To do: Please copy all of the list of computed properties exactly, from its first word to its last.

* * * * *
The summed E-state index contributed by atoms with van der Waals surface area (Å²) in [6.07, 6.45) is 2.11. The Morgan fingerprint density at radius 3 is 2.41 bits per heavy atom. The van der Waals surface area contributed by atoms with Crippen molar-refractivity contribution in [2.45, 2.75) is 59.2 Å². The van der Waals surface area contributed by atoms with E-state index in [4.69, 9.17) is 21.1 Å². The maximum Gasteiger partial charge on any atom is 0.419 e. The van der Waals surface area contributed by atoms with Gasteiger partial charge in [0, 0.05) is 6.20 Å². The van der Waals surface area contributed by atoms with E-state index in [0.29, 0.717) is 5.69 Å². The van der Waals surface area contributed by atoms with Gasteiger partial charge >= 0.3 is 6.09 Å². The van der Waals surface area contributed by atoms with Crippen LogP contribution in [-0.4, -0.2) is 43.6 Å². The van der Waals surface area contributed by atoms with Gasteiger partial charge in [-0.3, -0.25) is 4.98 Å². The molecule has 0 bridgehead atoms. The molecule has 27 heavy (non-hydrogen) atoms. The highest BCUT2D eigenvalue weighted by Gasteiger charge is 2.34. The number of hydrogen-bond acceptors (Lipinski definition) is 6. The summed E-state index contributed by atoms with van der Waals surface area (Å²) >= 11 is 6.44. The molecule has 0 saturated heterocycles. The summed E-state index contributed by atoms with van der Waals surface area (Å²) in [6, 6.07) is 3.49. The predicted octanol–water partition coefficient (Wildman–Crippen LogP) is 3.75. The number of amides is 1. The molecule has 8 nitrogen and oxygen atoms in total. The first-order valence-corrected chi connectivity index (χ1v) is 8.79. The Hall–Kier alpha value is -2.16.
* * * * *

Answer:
The summed E-state index contributed by atoms with van der Waals surface area (Å²) in [6.07, 6.45) is 2.11. The Morgan fingerprint density at radius 3 is 2.41 bits per heavy atom. The van der Waals surface area contributed by atoms with Crippen molar-refractivity contribution in [2.45, 2.75) is 59.2 Å². The van der Waals surface area contributed by atoms with E-state index in [4.69, 9.17) is 21.1 Å². The maximum Gasteiger partial charge on any atom is 0.419 e. The van der Waals surface area contributed by atoms with Gasteiger partial charge in [0, 0.05) is 6.20 Å². The van der Waals surface area contributed by atoms with E-state index in [0.29, 0.717) is 5.69 Å². The van der Waals surface area contributed by atoms with Gasteiger partial charge >= 0.3 is 6.09 Å². The van der Waals surface area contributed by atoms with Crippen LogP contribution in [-0.4, -0.2) is 43.6 Å². The van der Waals surface area contributed by atoms with Gasteiger partial charge in [-0.3, -0.25) is 4.98 Å². The molecule has 0 bridgehead atoms. The molecule has 27 heavy (non-hydrogen) atoms. The highest BCUT2D eigenvalue weighted by Gasteiger charge is 2.34. The number of hydrogen-bond acceptors (Lipinski definition) is 6. The summed E-state index contributed by atoms with van der Waals surface area (Å²) >= 11 is 6.44. The molecule has 0 saturated heterocycles. The summed E-state index contributed by atoms with van der Waals surface area (Å²) in [6, 6.07) is 3.49. The predicted octanol–water partition coefficient (Wildman–Crippen LogP) is 3.75. The number of amides is 1. The molecule has 8 nitrogen and oxygen atoms in total. The first-order valence-corrected chi connectivity index (χ1v) is 8.79. The Hall–Kier alpha value is -2.16.